Once it remains calm during stroking, you can work on picking it up. In the wild, once a kitten leaves its mother, the only thing likely to pick it up is a predator so it will either defend itself or freeze in fear. Grip it securely by the scruff, as its mother would, and place it on your lap. Hold it securely, stroking it and talking gently. Most will try to burrow their head under your arm, many will tremble, so you must be calm and reassuring.

If it starts to panic, put it “back home” (in its basket or the kitten-pen) and go back to the stroking stage when it calms down. Keep initial handling sessions brief before putting it “back home” (where it feels safe) and offering a tasty bribe. At first you won’t be able to cup one hand under its hindquarters as it will kick out. Once it accepts being picked up without panicking, you can start supporting its bottom or using two hands as you would pick up a tame kitten.

When you pick up or hold the kitten do so securely but comfortably. Don’t hold it too tight or squeeze it or it will associate handling with pain. Don’t hold it so loosely that it can be dropped as this will only make it more frightened. To begin with you might need to use gloves; some people prefer to exchange their heavy gauntlets for more flexible leather gloves which can be dispensed with once the kitten accepts handling.

If the kitten is unhandleable on your lap, try putting it in a top-opening wire cat carrier without any pad at the bottom. Place the cat carrier on your lap. When the kitten becomes settled in its ‘safety cage’ you can reach in and start stroking it or offering treats. Several sessions like this should accustom it to being on your lap and you can then dispense with the basket. If it falls asleep on your lap or wants a tummy rub – you’ve won!

Kittens also learn from observation and a friendly, healthy pet cat will act as a role model. If your pet purrs when stroked, the kittens may eventually come over to be stroked too. If the kittens are declared healthy you may decide to let them interact with your own people-oriented pet cats. Always be aware of the potential problem of cross-infection.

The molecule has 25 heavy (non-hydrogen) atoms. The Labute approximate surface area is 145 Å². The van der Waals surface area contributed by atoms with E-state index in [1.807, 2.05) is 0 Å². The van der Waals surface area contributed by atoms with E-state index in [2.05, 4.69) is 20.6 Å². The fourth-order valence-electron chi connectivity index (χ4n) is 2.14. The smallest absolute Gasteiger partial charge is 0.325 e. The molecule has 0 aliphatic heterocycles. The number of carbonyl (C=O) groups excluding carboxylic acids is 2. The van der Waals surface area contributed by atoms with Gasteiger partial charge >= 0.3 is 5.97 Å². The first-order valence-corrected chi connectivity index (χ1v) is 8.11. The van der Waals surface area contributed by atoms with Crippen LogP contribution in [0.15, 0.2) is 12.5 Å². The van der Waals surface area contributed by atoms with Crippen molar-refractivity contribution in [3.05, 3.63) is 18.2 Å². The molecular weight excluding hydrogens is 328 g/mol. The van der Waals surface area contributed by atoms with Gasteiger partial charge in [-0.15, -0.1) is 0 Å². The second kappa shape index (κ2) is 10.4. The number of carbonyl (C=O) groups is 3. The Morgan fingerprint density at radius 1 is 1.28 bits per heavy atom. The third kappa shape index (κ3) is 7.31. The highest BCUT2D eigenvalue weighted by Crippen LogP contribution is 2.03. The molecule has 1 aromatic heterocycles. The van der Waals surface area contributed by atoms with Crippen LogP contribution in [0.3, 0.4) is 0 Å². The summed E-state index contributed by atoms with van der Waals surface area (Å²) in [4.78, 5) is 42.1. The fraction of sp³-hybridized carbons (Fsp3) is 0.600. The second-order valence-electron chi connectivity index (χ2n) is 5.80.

Sometimes over-cautious feral kittens must be TAUGHT how to play with things like ping-pong balls. Like all kittens they are full of energy so get them to interact with you through play – fishing-rod style toys are ideal. Also provide a scratching/climbing post; they will quickly work out what it’s for.

If you are using a kitten-pen, the kitten may have to be returned there after petting-and-play sessions. Once it starts enjoying stroking and playing, it will resent “going home”. Chasing it to catch it will make it fearful. It may follow a tossed toy or a food treat into the pen or onto your lap (so you can catch it). Some feral kittens panic the first time they are let out of the pen. If it becomes uncatchable, calm down, sit down and let it quieten down as well. Can it safely be left loose in the room? If you must resort to desperation methods such as tossing a towel over it or catching it in an upturned carrier, you risk undoing weeks of hard work. If you have the stamina to tire it out with energetic play it might return to its bed or your lap of its own accord!


Once the kitten doesn’t object to being stroked and handled, invite other people – family and friends – to handle it, otherwise it might become a one-person cat. If you have several feral kittens and one becomes tame enough to home, you should consider homing it so you can devote more time to the others. The most aggressive or wildest kitten will almost certainly take longest to tame and need more “intensive” treatment.

If you have a home lined up, involve the prospective owners in the later stages of the taming process so that they can bond with their chosen kitten. They might be provide a worn jumper to put in its bed so that the kitten becomes accustomed to their smell before it leaves you. If possible, give the new owners the kitten’s blanket and favourite toys so that it has something familiar and reassuring in its new home.

The new owners need to know that the kitten was once feral as they must reinforce the taming and bonding process. A home with other sociable cats, but no excitable young children is best. That way it can continue to learn how to interact with people through observation and copy-cat behaviour.

Rehoming is traumatic for any cat and a tamed feral may revert for a while (from several days to several weeks) before bonding with its new owners. At first it will hide so they will need to understand its background and go through similar steps, to a lesser degree, to gain its confidence.